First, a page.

The series of events leading to these bug fixes is quite illustrative, not only in how seriously we take index corruption issues (no matter how rare) but also in how randomized tests and extensive continuous integration Jenkins jobs alert us to potential issues and how debugging tricky test failures in healthy open source projects works these days.
The story begins with Simon, noticing a spooky-looking test failure in one of Elasticsearch's Jenkins jobs, asking me to dig. The test in question, OldIndexBackwardsCompatibilityTests, is a great test: it unpacks old indices from pre-built ZIP files across all prior Elasticsearch releases and then verifies that the latest version of Elasticsearch starts up and searches and indexes against these indices properly.
Almost always the test passes, but every so often it would fail, with a scary
_N.si FileNotFoundException exception showing the index had somehow become corrupt. The corruption seemed to happen when Lucene 4.10.3 first kissed a 3.x index
IndexWriter's first commit to the index).
Like Lucene, Elasticsearch tests are heavily randomized, but provide a reproducible seed to recreate the failure. Unfortunately, when I ran the test with this seed, with the same Java version and JVM options, it refused to fail. Grrr.
This sometimes happens, e.g. if the test relies on how concurrent threads are scheduled, so I fired up a dedicated Python script to "beast" the test. The script efficiently runs a single test case over and over, bypassing the normally costly Maven dependency checking and compilation steps and just executing the test directly across multiple JVMs. Still, it would not fail for me, after more than 24 hours of beasting. Why not?
Unable to reproduce the failure, but still seeing it occasionally fail in Jenkins, we retrenched.
First, multiple developers stared at the admittedly hairy 3.x upgrade code in in Lucene, and we uncovered LUCENE-6279 which could possibly explain the failure we were seeing; at least it produced the same exception. Excited that we had possibly found the issue, we opened an Elasticsearch issue to track it.
But then, on further digging, Elasticsearch was not re-using index shard directories in this test, so that could not explain the failure. Still, this was a nice separate bug to uncover and fix and this shows a common pattern in open-source software: a test failure, or a new bug, causes sudden excitement and scrutiny by multiple developers on the code in question, and this often uncovers further issues to fix and the project moves forward. We saw a similar pattern with LUCENE-6299, also fixed in Lucene 4.10.4.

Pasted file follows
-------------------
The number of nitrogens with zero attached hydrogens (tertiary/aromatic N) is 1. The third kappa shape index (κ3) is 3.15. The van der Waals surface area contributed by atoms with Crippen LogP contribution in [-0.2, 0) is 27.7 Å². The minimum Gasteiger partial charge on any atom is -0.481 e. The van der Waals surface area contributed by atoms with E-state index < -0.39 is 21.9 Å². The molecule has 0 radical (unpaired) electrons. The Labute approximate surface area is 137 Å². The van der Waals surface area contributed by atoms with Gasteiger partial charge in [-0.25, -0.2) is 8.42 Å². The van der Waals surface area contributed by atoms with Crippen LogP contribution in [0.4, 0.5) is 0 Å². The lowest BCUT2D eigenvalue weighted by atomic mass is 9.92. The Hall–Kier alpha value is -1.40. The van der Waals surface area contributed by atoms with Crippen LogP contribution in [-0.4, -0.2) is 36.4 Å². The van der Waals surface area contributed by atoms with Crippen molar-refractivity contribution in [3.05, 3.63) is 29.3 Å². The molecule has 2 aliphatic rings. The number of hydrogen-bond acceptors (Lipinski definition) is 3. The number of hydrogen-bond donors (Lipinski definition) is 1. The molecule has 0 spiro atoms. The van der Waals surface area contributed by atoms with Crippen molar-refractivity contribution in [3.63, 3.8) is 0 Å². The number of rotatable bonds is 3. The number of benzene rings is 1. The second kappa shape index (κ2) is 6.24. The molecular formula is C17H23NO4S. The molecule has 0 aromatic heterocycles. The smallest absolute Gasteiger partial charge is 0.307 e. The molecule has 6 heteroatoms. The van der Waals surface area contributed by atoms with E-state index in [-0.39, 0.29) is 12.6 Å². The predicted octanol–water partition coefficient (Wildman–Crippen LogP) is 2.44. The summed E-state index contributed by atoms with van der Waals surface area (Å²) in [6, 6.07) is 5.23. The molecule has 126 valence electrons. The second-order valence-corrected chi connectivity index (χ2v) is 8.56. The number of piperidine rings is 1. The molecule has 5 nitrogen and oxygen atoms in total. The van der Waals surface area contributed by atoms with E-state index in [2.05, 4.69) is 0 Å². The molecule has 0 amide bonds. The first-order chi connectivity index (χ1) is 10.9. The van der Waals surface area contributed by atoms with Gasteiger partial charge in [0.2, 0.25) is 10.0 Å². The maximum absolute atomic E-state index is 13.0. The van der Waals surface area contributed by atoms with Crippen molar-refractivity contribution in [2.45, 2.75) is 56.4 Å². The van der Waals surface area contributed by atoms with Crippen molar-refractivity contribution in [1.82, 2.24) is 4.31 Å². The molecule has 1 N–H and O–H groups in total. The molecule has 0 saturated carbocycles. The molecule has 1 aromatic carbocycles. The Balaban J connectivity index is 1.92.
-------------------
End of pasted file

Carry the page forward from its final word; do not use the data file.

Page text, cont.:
Retrenching again, we fell back on looking for any patterns to the 3 or 4 failures we had seen, and one thing we noticed is it was always the 0.20.6 test index (Lucene 3.6.2) that failed, despite other 3.x indices in the test. Why?
One unusual thing about that particular test index was that it was much larger than the others, containing many more segments, which confused me, and I asked about this on the issue. Robert quickly replied, explaining that he had regenerated that one index to make it "beefier" to better test another issue he had fixed in the past. Perhaps something unique about this index tickled a bug that the other indices didn't?
Simon also suggested turning on verbose file deletion logging for this test, a feature we recently added to Elasticsearch for precisely this kind of situation.
Then we waited for the next failure, which came a couple days later, and it clearly indicated where Lucene was incorrectly deleting the file!
Armed with that important information, and then going back and staring at that code some more, we finally isolated the situation that could cause the corruption: it only happens on Lucene 4.x’s first kiss to a 3.x index, if concurrent merges are also running and if the threads are scheduled by the JVM "just right". This explains why only the 0.20.6 index would fail: it was the only 3.x index with many segments that needing merging! It also explains why the test would not easily reproduce: it relied on the specific timing of concurrent merges.
Finally, we were able to make a small dedicated Lucene test case showing the corruption, and a simple fix for the bug. Because the bug is serious (causes corruption), and there were also plenty of other good bug fixes pending for 4.10.4, we then triggered a new Lucene release, now folded into Elasticsearch releases 1.4.5 and 1.5.0.